In Lent we are one not only with the church through time, but also with those in our local church. Orthodox Lent begins with the Rite of Forgiveness, in which all church members form a circle and, one at a time, stand face-to-face with each other and ask forgiveness. This experience is profoundly healing and also preventive; I'm more likely to restrain a harsh word in July if I recall that I will have to ask this person's forgiveness again in March.
Lenten disciplines train us like athletes, strengthening our earthly bodies and souls, healing the body of believers in our local parish, and forging union with the body of Christ throughout time. "Forgetting what lies behind" and the sins of the past, we "press on" to combat those sins that lie ahead, made stronger by our Lenten disciplines, "for the prize of the upward call of God in Christ Jesus" (Phil. 3:13-14, ESV).
To Lead Us to Christ
While Israel's neighbors celebrated the cycle of seasons as shadows of the realm of the gods, Israel celebrated the interventions of God in historical events of judgment and deliverance. The major feasts include Passover, Firstfruits (Pentecost), the Day of Atonement (Yom Kippur), and Tabernacles (Sukkot). In commanding these feasts, God was incorporating them into his unfolding drama, anchored in his promises and their future fulfillment in Christ.
Unlike the Old Testament, however, the New Testament does not prescribe a church calendar. Furthermore, Lent became associated in the medieval church with all sorts of rules and superstitions. For the most part, the Protestant Reformers continued to celebrate Lent, but in a more evangelical way. They inveighed against the connection between fasting and penance "as a work of merit or a form of divine worship," as Calvin put it. Lent is still celebrated today in Lutheran, Anglican, and many Reformed churches.
However, many of the English Puritans and Scottish Presbyterians went further, arguing that such observances fostered superstition, constrained the conscience where God had left it free, and undermined the Christian Sabbath as God's appointed holy day. (At the same time, the Puritans did call for special days of thanksgiving and fasting, by order of Parliament!)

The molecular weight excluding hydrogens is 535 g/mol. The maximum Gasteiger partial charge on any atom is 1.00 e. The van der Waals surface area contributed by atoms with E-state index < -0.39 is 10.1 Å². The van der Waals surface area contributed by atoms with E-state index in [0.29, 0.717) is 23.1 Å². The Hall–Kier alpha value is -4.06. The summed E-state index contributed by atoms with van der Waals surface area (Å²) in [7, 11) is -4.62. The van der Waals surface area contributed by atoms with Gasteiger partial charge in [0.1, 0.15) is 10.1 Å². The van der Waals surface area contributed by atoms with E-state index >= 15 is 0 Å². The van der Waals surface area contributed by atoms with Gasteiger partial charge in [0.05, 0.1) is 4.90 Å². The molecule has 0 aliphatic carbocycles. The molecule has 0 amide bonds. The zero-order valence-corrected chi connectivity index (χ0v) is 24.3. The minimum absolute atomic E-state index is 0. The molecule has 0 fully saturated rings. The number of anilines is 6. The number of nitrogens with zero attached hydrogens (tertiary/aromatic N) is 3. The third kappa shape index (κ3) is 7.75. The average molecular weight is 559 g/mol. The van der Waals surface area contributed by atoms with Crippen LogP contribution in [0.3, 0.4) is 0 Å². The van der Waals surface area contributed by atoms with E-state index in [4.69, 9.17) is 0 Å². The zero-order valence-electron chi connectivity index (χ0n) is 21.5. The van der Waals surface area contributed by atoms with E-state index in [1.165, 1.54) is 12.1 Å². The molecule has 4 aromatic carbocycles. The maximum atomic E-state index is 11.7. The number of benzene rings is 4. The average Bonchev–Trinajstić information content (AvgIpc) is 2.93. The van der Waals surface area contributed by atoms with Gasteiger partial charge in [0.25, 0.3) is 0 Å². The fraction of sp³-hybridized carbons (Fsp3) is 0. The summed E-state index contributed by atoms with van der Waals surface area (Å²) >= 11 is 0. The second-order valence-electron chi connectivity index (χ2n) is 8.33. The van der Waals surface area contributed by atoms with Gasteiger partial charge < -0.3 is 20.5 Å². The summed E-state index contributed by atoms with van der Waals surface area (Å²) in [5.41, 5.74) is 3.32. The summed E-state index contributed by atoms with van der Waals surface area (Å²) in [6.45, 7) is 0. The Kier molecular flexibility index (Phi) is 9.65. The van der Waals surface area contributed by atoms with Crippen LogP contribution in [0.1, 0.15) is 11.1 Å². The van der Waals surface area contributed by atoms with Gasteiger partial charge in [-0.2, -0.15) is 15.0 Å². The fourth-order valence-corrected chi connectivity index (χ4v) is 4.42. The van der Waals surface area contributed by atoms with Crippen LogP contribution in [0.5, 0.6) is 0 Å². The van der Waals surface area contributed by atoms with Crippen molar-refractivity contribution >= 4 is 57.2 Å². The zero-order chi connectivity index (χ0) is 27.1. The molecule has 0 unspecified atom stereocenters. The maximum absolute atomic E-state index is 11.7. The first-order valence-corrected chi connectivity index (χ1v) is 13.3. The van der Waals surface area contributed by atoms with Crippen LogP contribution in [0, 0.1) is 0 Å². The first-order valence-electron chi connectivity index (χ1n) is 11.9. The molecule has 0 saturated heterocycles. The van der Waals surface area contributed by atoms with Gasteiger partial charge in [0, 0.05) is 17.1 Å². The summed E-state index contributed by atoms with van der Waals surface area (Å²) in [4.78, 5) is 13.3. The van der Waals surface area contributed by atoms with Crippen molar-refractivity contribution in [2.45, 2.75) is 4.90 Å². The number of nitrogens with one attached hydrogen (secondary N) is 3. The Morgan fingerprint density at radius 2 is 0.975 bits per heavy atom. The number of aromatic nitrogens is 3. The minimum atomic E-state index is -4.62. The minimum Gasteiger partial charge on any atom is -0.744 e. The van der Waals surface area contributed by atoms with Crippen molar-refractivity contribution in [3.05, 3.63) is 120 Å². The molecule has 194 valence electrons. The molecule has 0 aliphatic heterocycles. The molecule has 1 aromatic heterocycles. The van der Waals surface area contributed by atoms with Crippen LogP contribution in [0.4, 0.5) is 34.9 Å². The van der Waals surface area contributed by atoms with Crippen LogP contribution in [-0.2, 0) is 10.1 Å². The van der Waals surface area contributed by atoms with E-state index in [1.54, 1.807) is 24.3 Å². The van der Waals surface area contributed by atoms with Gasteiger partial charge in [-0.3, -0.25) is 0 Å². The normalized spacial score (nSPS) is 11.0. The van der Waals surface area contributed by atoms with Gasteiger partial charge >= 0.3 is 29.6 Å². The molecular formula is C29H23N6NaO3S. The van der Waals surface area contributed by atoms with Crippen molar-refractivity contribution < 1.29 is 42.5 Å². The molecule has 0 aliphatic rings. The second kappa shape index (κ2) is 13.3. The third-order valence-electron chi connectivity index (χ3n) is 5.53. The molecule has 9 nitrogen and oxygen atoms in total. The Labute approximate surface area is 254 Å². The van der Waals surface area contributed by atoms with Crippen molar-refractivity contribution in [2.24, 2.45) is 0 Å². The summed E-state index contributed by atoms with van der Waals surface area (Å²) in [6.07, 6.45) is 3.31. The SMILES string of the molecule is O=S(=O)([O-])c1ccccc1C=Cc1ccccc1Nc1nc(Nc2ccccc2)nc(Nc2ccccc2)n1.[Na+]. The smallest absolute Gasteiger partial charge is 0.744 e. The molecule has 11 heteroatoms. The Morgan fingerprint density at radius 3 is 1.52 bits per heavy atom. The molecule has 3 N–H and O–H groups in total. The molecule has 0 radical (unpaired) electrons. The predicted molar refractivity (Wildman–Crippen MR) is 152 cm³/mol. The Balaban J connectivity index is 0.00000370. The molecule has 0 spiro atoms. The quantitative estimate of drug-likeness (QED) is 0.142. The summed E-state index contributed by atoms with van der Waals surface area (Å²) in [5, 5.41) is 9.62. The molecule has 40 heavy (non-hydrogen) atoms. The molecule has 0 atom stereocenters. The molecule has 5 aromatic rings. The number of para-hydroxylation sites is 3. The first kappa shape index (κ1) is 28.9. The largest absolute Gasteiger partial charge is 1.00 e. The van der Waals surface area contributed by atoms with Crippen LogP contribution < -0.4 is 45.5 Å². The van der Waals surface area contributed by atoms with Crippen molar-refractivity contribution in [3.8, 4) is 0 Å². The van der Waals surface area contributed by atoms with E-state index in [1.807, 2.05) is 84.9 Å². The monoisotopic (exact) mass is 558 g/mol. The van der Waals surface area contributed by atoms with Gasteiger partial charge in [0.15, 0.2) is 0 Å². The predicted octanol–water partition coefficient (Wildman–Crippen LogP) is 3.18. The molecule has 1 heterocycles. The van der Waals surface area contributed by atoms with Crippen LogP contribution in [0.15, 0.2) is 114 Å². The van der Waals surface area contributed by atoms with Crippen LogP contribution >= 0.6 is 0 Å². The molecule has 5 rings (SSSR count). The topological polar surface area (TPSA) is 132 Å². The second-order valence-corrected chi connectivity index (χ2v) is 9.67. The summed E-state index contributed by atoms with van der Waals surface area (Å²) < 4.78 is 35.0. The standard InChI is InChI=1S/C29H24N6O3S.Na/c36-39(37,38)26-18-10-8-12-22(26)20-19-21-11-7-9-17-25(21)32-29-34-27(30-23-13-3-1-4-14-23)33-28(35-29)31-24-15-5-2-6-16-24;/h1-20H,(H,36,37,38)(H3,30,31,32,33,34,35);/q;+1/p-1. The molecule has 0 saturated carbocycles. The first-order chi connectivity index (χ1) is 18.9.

In my view, these special days are valuable chiefly as a teaching opportunity. To be sure, every Lord's Day is a celebration of Christ's saving work. Paul seems to have allowed freedom to celebrate old covenant feasts, but upbraided those who bound Christian consciences on the matter, especially with fasts and abstinence.
I believe an evangelical celebration of Lent affords an opportunity to reinforce rather than undermine the significance of Christ's person and work.
Lent is a 40-day preparation for the observance of Christ's passion and Easter. It gives us an annual opportunity to trace the history of redemption. We learn that the number 40 is associated with a trial, a preparation, even an ordeal that leads either to blessing or curse in the stories of Noah, Moses, and Jonah. Recapitulating Adam's trial and Israel's 40 years of testing, Jesus was taken by the Spirit into the wilderness for 40 days, fasting instead of following Adam and the wilderness generation of Israelites in demanding the food they craved (Matt. 4:1-4). Resisting Satan's temptation with God's Word, Jesus was the Last Adam and Faithful Israel who fulfilled the trial not only for himself but also for us, as well as bearing the curse for our covenant-breaking.
New disciples in the ancient church were instructed daily in Christian doctrine and practice for the 40 days of Lent, leading to their baptism on Easter Eve. They realized that they were quite literally wrestling with demons from their pagan heritage. Isn't our culture just as toxic? Are we really making disciples, or just superficial converts?
When unburdened by superstitious rites, Lent still holds tremendous promise if we will recover its evangelical purpose; namely, leading us and our children to Christ by his Word. Hopefully we can all agree that this goal remains the central mission of the church every Lord's Day.
Copyright © 2010 Christianity Today. Click for reprint information.
Steven R. Harmon, author of Ecumenism Means You, Too, is an associate professor of divinity at Beeson Divinity School in Birmingham, Alabama. Frederica Mathewes-Green, the author The Jesus Prayer and several other books, is founder with her husband of Baltimore's Holy Cross Orthodox Church. Michael Horton is a professor of theology at Westminster Seminary in California. His most recent book is The Gospel-Driven Life.
Christianity Today has more articles on Lent, including:
Self-Examination Time | Lent reminds us that the main problem with us is not them. (April 7, 2009)
My Top 5 Resources for Lent | The best books to read before Easter. (March 25, 2009)
The Challenge of the Lenten Season | Evangelical Protestants are caught between freedom in Christ and sacred observance. (March 1, 2000)
Have something to add about this? See something we missed? Share your feedback here.